Egyptian President Mohammed Mursi has blamed "enemies of Egypt" for paralysing its new democracy.
In a speech this evening, he criticised street protests ahead of mass rallies against Islamist rule this weekend.
Mr Mursi’s televised address admitted errors and offered reform but was otherwise uncompromising in its denunciation of those he blamed - some of them by name.
Earlier, two people were killed and scores wounded in the latest factional street clashes that many fear may presage a violent showdown this weekend.
After an hour, Mr Mursi had offered nothing that would persuade his opponents to call off mass demonstrations they have called to demand his resignation and new elections.
The army has warned it may step in if politicians do not reconcile.
Interrupted by occasional cheers from Islamist supporters, Mr Mursi told an audience that also included generals and officials that many of the difficulties of his first year in office were due to the continued influence of corrupt figures who had been appointed before the 2011 revolution by Hosni Mubarak.
"I took responsibility for a country mired in corruption and was faced with a war to make me fail," he said, naming some senior officials, including the man he beat in last year's presidential run-off, as well as neighbourhood "thugs".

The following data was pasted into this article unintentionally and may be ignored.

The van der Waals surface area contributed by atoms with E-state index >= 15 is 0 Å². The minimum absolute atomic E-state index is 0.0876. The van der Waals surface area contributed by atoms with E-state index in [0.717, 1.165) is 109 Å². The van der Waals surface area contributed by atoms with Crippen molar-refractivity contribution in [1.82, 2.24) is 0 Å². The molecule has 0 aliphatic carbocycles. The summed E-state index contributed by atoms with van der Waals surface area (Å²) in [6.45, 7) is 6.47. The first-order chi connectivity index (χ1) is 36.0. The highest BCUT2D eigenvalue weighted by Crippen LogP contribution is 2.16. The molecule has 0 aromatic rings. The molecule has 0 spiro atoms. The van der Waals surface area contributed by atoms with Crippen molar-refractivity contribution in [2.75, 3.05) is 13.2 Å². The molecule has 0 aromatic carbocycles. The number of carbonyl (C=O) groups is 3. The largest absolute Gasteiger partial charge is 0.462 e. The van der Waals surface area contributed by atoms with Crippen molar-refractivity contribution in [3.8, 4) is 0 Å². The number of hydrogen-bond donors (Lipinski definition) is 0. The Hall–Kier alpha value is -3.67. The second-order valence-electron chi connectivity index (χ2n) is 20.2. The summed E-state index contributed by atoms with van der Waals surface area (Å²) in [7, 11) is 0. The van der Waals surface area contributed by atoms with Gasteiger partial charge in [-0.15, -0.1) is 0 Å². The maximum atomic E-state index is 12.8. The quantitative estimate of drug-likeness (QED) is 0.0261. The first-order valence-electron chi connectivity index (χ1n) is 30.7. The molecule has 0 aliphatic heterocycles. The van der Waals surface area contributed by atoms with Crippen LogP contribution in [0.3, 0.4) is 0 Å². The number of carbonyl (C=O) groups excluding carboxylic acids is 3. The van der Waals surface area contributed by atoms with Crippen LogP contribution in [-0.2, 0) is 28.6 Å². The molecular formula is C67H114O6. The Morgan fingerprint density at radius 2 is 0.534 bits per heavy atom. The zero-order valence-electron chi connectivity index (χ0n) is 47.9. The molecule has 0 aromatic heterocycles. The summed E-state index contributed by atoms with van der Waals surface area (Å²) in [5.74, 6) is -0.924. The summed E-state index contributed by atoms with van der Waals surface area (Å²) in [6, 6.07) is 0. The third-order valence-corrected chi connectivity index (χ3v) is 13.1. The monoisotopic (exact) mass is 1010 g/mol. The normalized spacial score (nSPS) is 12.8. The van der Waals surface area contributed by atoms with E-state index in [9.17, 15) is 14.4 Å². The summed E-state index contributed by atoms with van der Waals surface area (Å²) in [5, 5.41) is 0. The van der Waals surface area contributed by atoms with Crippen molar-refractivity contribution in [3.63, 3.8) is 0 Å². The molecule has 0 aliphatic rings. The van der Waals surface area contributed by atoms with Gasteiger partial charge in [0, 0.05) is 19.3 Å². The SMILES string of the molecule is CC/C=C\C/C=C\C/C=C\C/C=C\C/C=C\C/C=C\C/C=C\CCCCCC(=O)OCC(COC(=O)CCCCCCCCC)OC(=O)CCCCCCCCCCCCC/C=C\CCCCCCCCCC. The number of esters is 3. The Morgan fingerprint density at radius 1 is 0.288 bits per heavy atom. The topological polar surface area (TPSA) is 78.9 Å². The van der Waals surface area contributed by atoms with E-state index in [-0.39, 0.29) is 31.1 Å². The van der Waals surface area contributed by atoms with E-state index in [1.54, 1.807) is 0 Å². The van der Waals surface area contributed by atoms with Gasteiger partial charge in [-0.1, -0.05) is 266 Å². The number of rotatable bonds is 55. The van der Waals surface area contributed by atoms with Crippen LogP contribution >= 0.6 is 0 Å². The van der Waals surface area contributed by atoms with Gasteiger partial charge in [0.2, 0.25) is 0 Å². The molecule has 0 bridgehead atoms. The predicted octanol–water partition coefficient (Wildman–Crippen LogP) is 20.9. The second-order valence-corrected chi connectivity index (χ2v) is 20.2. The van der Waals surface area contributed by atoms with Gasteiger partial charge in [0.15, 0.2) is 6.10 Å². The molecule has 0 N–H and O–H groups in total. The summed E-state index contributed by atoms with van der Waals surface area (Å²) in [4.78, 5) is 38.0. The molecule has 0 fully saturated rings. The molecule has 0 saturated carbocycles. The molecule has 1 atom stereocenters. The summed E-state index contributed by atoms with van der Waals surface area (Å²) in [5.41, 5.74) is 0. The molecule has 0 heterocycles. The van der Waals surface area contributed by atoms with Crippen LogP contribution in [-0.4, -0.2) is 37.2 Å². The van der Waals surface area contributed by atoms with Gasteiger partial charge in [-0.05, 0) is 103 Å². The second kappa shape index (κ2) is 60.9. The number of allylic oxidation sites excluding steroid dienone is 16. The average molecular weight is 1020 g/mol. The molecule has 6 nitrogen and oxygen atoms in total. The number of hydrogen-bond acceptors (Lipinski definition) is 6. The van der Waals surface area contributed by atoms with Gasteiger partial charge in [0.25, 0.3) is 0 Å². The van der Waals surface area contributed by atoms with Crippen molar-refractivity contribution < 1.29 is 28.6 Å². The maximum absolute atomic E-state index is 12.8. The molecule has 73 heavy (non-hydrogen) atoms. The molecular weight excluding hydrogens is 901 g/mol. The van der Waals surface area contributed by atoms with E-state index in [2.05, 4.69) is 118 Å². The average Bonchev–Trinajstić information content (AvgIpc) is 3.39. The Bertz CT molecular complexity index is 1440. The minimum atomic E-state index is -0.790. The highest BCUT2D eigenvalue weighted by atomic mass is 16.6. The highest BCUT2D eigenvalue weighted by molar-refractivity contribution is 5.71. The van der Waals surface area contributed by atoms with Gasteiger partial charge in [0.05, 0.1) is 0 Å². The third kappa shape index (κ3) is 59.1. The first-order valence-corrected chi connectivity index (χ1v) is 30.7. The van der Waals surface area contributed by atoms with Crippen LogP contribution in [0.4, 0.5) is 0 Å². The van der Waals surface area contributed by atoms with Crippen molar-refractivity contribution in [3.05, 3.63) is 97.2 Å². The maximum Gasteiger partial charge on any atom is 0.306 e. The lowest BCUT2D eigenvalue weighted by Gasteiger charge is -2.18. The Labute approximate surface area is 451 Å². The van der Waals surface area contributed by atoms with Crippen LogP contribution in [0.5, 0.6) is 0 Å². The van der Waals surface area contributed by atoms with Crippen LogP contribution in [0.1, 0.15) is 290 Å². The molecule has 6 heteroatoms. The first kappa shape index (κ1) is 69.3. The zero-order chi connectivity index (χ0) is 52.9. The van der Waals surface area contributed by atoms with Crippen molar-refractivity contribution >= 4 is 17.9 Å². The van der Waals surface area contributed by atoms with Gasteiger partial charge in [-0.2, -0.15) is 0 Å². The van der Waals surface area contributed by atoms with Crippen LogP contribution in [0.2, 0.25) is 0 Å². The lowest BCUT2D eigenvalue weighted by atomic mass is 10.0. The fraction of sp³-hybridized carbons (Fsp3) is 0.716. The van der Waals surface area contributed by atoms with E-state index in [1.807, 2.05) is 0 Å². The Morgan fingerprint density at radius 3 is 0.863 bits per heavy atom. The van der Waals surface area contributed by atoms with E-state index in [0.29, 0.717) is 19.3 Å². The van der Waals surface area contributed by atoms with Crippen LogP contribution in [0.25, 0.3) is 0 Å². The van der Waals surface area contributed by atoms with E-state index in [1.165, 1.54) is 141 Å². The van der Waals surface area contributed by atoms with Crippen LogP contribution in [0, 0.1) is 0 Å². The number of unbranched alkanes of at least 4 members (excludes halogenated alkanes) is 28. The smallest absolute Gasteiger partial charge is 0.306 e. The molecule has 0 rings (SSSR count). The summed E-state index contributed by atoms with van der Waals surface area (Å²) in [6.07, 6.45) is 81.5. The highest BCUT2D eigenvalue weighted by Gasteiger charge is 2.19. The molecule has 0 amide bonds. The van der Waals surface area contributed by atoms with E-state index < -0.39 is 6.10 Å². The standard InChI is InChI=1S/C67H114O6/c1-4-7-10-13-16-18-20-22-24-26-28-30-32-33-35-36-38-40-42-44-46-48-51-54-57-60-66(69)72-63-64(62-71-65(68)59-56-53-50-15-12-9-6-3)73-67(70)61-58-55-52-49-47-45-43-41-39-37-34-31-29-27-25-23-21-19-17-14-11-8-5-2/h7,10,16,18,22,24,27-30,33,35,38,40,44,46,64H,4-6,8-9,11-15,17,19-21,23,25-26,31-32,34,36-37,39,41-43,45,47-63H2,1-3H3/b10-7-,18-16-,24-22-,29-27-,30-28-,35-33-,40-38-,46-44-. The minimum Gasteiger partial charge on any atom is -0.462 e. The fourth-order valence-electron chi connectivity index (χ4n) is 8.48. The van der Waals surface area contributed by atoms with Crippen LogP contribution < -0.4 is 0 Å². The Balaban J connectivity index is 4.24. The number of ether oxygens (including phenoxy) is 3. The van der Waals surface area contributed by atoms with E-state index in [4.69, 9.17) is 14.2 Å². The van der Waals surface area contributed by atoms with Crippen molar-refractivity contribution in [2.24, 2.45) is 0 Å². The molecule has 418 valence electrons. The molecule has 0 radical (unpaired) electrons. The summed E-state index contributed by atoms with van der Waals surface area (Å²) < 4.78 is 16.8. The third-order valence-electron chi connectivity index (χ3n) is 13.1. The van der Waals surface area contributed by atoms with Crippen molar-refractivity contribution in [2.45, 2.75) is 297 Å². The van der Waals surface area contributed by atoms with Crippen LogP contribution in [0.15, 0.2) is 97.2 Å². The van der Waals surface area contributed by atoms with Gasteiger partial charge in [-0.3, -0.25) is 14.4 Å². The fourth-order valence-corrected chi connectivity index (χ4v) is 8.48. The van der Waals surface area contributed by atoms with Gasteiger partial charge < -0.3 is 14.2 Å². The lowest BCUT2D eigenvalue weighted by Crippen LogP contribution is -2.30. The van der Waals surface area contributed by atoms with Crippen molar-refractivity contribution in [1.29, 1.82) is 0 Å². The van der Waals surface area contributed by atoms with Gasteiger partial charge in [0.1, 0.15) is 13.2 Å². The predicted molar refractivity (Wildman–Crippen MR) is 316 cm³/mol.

Mr Mursi acknowledged the hardships many of the young who saw hope in the revolution have had in an economy mired in crisis and offered them reforms and, in time, a higher minimum wage.
"Political polarisation and conflict has reached a stage that threatens our nascent democratic experience and threatens to put the whole nation in a state of paralysis and chaos," he said.
"The enemies of Egypt have not spared effort in trying to sabotage the democratic experience."
"I stand before you as an Egyptian citizen, not as the holder of an office, who is fearful for his country," he said before saying he would review his first year in office, which began on 30 June - the date protesters have chosen to rally.
Fears of a violent stand-off in the streets between Mr Mursi's Islamist supporters and a broad coalition of the disaffected have led people to stock up on food.
Long lines of cars outside petrol stations have snarled roads in Cairo and other cities.
Some observers fear Egypt may be about to erupt again, two years after the revolution that toppled Mubarak.
Politics are polarised between Mr Mursi's disciplined Muslim Brotherhood and disparate opponents who have lost a series of elections.
The deadlock has contributed to a deepening economic crisis and the government is running out of cash.